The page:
During the U.S. Civil War, the government of the Confederacy eagerly sought recognition from European powers, chiefly France and Britain, by exerting diplomatic and economic pressure on them. At one point, the South ordered the burning of over 2.5 million bales of cotton in an effort to produce an artificial cotton shortage and motivate the British textile industry to seek peace on the basis of secession.
Unfortunately for the South, Britain had foreseen the soft embargo of cotton prior to the war and had stockpiled over 1 million bales for use by its domestic industry while large-scale cotton plantations were set up in India. Though the price of cotton jumped, from $0.10 a bale in 1860 to $1.85 during the war, Britain was not sufficiently moved to recognize the CSA as a sovreign state.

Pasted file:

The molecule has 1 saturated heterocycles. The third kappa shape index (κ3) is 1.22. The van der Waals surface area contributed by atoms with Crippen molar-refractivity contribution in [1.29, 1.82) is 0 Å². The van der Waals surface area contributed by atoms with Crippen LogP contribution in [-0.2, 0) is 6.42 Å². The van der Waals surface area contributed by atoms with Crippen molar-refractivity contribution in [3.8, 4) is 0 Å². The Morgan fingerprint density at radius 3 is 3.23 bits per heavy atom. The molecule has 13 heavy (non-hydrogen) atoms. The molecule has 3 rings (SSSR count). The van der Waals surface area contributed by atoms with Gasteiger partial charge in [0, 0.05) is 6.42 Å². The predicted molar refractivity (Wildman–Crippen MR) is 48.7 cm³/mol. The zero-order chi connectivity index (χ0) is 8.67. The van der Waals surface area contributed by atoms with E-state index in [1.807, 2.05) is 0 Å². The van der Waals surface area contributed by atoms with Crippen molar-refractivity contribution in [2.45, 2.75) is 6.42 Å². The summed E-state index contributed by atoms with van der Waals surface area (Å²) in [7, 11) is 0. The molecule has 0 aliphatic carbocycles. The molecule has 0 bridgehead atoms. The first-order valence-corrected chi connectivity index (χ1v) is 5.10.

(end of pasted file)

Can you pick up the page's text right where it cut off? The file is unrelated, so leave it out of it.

Confederate diplomatic efforts were just as strenuous as the economic pressure the South tried to bring on the governments of Europe. Tensions over the Confederate overtures to Britain culminated with the seizure of a British mail ship, the Trent, in a Cuban harbor. Two Confederate diplomats were taken prisoner, though the federal government relented when Britain threatened war over the incident. Eventually, the Emancipation Proclamation rendered European support for the CSA impossible, as Britain would not support a slave-holding state against a free nation.